HOS: You’ve said that local search is a solved consumer problem, but not so for local businesses. What do you mean?
Berk: Perhaps six years ago, local search was not a known category. There were the online Yellow Pages and Citysearch, and that was about it. I founded Openlist, doing local search primarily in the categories in which there was consumer content, such as hotels and restaurants. But in 2005–06, all this started to change. Yelp started to get traction, then Google Maps, then Google Local and then Yahoo Local. Local search is a solved problem today for consumers because they have solutions handed to them in the context of their primary search experience. We know people don’t look past the first search page … and the chances of trying a new form of local search, and then making it a habit, are almost nil.
But for businesses, the story of local search is just beginning. One of the key challenges is that in order to show up on page one with anything more than a link to a profile page, local businesses have some steep competition: YellowBot, Yelp, Citysearch and a few others tend to monopolize the first page. So if page one contains multiple listings of a business, the question that arises naturally is how to manage that digital footprint.
HOS: Where to start?
Berk: Local businesses need to understand where and how they’re listed. First, they need an inventory of how they’re represented online. Next, they have to go to all the standard directories and comb through their listings, making sure their contact information is well-represented and up-to-date. For two-thirds of businesses, I would almost guarantee there are inaccuracies.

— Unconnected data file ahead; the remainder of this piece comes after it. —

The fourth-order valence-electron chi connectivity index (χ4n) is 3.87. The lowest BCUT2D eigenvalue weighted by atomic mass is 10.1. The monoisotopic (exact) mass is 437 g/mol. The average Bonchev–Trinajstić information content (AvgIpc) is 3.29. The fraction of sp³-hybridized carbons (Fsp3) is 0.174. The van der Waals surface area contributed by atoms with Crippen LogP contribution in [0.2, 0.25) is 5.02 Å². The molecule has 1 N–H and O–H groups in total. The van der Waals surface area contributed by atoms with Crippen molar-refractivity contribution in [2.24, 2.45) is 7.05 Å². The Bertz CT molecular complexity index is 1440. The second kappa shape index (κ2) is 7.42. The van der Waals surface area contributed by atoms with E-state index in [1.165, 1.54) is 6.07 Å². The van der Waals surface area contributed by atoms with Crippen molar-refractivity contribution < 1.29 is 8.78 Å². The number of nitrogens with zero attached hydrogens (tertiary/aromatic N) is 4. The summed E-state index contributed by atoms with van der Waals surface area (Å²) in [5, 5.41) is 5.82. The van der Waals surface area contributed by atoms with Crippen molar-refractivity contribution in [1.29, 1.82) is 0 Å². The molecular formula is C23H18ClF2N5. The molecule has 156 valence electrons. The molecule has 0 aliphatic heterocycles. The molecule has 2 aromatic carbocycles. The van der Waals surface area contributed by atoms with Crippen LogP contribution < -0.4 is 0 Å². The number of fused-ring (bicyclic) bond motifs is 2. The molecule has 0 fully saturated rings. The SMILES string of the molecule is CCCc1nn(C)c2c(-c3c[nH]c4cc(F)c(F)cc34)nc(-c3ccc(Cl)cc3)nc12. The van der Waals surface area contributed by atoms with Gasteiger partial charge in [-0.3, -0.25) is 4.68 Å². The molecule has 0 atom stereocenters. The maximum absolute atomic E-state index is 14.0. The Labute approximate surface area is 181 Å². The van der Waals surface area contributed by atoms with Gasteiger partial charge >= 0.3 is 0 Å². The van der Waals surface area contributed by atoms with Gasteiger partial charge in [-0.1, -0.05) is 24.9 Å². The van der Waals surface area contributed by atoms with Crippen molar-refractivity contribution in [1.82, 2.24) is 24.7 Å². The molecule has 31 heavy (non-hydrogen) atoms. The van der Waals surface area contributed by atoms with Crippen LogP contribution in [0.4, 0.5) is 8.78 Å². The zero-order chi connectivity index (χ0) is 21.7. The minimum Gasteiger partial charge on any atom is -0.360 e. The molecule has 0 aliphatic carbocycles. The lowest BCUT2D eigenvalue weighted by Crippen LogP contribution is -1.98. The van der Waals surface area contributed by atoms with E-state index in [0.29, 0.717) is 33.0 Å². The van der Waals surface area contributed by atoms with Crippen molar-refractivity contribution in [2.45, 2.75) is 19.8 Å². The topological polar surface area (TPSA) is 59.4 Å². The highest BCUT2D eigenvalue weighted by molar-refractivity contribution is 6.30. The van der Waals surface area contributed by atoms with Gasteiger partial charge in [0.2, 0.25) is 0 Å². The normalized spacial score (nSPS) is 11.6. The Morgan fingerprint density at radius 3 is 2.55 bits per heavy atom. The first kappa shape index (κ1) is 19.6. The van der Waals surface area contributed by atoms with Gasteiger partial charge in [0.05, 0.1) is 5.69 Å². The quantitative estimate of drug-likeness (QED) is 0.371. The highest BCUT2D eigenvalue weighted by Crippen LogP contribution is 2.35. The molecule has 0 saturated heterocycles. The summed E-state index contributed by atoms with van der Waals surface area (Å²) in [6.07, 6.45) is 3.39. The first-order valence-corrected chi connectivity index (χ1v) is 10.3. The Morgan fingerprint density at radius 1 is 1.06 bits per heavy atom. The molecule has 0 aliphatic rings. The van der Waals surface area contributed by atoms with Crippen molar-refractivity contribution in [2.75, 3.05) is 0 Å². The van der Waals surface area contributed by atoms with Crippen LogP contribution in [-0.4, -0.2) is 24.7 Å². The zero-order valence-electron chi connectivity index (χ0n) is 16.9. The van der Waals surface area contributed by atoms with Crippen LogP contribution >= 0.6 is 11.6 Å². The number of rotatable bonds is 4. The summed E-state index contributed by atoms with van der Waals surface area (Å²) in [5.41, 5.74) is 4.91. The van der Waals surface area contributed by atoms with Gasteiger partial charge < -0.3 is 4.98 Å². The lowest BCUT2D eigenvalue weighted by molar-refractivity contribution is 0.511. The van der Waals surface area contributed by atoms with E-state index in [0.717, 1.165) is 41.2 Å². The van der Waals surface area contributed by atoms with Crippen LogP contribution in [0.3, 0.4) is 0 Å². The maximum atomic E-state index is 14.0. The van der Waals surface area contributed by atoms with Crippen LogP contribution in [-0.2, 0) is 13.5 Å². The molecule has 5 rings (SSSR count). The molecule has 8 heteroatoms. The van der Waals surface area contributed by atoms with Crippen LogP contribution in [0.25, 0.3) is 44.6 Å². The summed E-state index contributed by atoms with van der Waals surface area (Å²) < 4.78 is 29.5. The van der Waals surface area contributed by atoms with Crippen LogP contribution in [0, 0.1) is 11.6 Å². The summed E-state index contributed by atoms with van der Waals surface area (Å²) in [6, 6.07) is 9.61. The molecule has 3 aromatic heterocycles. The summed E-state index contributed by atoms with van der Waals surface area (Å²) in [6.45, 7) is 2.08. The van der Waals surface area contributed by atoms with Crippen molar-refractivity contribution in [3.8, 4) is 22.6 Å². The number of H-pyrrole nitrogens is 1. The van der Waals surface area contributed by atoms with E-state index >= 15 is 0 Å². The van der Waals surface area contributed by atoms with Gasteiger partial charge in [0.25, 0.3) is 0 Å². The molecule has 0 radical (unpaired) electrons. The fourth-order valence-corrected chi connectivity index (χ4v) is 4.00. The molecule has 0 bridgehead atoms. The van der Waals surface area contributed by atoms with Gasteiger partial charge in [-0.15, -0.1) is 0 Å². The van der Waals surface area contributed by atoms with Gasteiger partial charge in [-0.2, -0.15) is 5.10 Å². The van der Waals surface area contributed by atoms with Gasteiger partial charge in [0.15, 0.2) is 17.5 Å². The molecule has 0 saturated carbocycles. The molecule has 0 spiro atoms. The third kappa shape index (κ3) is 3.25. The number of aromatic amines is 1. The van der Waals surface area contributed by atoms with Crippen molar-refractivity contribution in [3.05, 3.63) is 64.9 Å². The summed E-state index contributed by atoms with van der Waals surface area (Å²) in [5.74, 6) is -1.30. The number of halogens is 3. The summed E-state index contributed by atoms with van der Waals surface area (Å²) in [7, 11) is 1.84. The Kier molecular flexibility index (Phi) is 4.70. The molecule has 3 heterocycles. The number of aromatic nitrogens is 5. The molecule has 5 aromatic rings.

HOS: Now that the major search engines also are indexing social media, participating businesses and professionals appear in even more search queries, right?
Berk: Absolutely. And, increasingly, social media contain some of the most valuable information about a local business. More and more content is coming from blogs and Facebook, which is harder to index and discover, or Twitter, which is hard to append to existing businesses.
This exacerbates the problem: Local businesses need to stay abreast of all of these sources of content because consumer opinion bears directly on their success. There’s so much new content being written that the data and opinions may or may not be accurate or valid. We are finding that local businesses need to understand—and even get involved with—the open dialogue about them on the Web to attract new customers and to make sure they don’t lose business.
HOS: How can a local business better manage this consumer opinion?
Berk: Every business, whether they like it or not, has a digital footprint. This footprint really takes a few key forms: where and how they are listed (Is their phone number accurate? Are they listed in the proper category?); what people say about them in structured reviews and ratings; and how people describe them across the broader Web in social media, blogs and other media like Twitter.
In the past half decade, every major player in the Internet Yellow Pages and search industry has made significant investments in technology to allow a consumer to find, decide upon and comment on a local business. The next big step is technology that leverages that massive (and ever-growing) base of content—in whatever form it takes—to be easily discovered, tracked and managed by a local business. In turning local search upside down, reputation management provides an information advantage to local businesses—to put them in control of the content and to begin to manage how it bears on their success.